By Akshit Shah
Apartment Funding (AF) is a fund-raising structure where the involved investors acquire real estate units at deeply-discounted prices. It appears a similar structure to bulk buying. However, unlike in bulk buying, the developer needs to make coupon-linked payments to the investors, which can be customized to suit developer’s preferences. While the developer might get a payable-when-able option, he also agrees to buy back the units at pre-determined returns if the desired sales rate is not achieved within a pre-defined period.
Why would either party enter into such a trade?
Such deals are win-win propositions for both the stakeholders. Developers preferred such structures for two reasons:
1) Quick sale of multiple units supported their financial needs, and
2) Funds raised by this route had no restrictions on usage.
For their part, investors:
1) Got preferred units at deep discounts, along with interest and an option to exit at a predetermined rate
2) Could potentially also get a pledge of shares depending on deal structure and corporate guarantee of SPV hosting the property in question, and a personal guarantee of the developer.
The risk factor in an apartment funding arrangement is relatively similar to the risk encountered in a typical construction finance funding arrangement, without a direct control on the project. The lack of control on the project is compensated for by much higher returns. So an apartment funding structure is ideally suited for investors who prefer developers with good track records.
Why is it the end of apartment funding structures?
In 2016, the Government of India cleared the Real Estate Regulation and Development Act (RERA). The name itself suggests the purpose of the Act – to regulate the real estate sector, where transparency was a big challenge in the past. One of the major regulation in this act requires developers to deposit 70% of the receipts through any kind of sale in an escrow account, which is to be used for project expenses. This money is not available to the promoter developer until completion of the project.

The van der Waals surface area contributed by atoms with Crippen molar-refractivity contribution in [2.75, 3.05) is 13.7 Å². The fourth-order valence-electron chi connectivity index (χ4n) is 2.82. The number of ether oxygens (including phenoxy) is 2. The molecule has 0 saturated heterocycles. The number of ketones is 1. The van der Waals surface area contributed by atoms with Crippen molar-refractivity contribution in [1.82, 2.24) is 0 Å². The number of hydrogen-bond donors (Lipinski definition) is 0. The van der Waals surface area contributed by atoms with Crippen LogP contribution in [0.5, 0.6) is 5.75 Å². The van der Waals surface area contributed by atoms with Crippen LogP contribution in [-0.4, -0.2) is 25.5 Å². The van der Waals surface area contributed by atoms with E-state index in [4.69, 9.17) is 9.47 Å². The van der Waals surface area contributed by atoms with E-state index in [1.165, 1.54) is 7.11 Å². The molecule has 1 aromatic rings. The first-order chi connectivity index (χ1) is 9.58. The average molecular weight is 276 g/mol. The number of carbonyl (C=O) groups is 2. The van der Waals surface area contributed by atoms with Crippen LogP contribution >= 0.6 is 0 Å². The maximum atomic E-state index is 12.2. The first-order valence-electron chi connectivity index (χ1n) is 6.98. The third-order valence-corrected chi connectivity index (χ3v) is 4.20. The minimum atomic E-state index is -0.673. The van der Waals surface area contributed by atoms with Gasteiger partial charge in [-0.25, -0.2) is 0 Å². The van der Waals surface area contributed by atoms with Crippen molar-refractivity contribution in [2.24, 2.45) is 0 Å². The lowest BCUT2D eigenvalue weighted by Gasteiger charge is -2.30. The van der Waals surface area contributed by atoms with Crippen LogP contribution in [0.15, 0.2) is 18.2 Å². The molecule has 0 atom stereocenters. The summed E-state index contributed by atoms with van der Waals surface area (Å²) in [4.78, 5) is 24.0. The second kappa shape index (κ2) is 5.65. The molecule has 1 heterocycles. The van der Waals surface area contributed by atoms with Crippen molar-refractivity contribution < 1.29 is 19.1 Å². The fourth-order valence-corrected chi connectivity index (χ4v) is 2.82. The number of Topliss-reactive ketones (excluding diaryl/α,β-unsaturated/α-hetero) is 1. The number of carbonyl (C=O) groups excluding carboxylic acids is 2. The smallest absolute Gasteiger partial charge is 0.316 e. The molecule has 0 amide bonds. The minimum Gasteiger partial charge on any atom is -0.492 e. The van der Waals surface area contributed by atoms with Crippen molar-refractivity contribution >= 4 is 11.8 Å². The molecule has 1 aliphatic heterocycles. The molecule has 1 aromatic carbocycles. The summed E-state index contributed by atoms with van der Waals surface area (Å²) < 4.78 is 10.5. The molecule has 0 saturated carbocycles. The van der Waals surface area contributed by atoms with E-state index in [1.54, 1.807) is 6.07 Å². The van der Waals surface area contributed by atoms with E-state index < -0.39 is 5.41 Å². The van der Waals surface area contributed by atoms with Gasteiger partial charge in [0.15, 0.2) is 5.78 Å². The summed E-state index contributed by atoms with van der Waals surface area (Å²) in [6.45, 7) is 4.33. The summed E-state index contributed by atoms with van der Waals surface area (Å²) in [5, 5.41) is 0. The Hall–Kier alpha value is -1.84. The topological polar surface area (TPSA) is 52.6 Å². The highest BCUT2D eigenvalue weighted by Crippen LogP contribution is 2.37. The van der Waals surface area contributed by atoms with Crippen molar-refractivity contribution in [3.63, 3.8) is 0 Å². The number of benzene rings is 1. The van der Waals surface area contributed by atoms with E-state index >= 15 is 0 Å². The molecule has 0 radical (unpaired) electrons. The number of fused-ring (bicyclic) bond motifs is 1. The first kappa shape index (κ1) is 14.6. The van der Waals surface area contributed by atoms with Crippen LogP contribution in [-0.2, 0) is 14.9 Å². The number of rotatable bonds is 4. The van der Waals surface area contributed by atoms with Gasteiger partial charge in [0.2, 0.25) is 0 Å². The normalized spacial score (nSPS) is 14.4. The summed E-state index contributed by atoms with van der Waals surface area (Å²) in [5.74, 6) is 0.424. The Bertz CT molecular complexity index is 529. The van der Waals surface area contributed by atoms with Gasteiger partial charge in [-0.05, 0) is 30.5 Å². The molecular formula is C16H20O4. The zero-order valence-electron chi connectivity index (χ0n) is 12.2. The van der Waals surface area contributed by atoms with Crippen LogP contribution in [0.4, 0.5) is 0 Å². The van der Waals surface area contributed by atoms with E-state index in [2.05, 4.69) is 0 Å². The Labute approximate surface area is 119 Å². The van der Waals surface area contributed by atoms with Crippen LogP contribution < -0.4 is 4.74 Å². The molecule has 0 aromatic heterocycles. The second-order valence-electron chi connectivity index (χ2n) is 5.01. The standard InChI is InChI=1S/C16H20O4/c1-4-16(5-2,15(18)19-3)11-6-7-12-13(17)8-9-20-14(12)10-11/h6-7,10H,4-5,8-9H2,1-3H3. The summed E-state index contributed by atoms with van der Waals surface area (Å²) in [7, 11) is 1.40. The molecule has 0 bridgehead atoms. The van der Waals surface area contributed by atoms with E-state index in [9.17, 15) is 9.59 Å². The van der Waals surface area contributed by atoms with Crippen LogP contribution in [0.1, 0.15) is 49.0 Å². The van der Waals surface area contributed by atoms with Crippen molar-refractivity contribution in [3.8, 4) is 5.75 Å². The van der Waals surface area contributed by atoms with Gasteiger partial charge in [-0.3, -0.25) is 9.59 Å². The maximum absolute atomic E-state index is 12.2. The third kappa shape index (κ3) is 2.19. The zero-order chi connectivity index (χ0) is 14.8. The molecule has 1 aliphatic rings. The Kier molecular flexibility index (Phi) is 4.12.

With this regulation, the key benefit for the developers to get upfront funding from apartment funds is lost. While the developers receive all the money, they can take out only a small part of it for purposes other than project-related expenditures.
Also, with GST being introduced, the cost of purchase has increased by 6.5–7% for under-construction projects. Earlier, developers were charging VAT + Service Tax, which together accounted for approximately 5–5.5%. We are now looking at a tax of 12% post GST.
Newer ‘greenfield’ projects will get the benefit of full input credits, which can be passed on to the buyer and offset the additional tax cost. For under construction projects, since most of the projects were partially built in the earlier tax regime, only a portion of input credit can be availed.
This will increase the cost of purchase, making it rather unattractive for investors who would earlier have considered apartment funding as an investment route. Since the basic purpose of the structure now effectively stands defeated, apartment funding and most similar structures are no longer feasible or even possible.
(The author is Associate Director–Capital Markets Research, JLL India)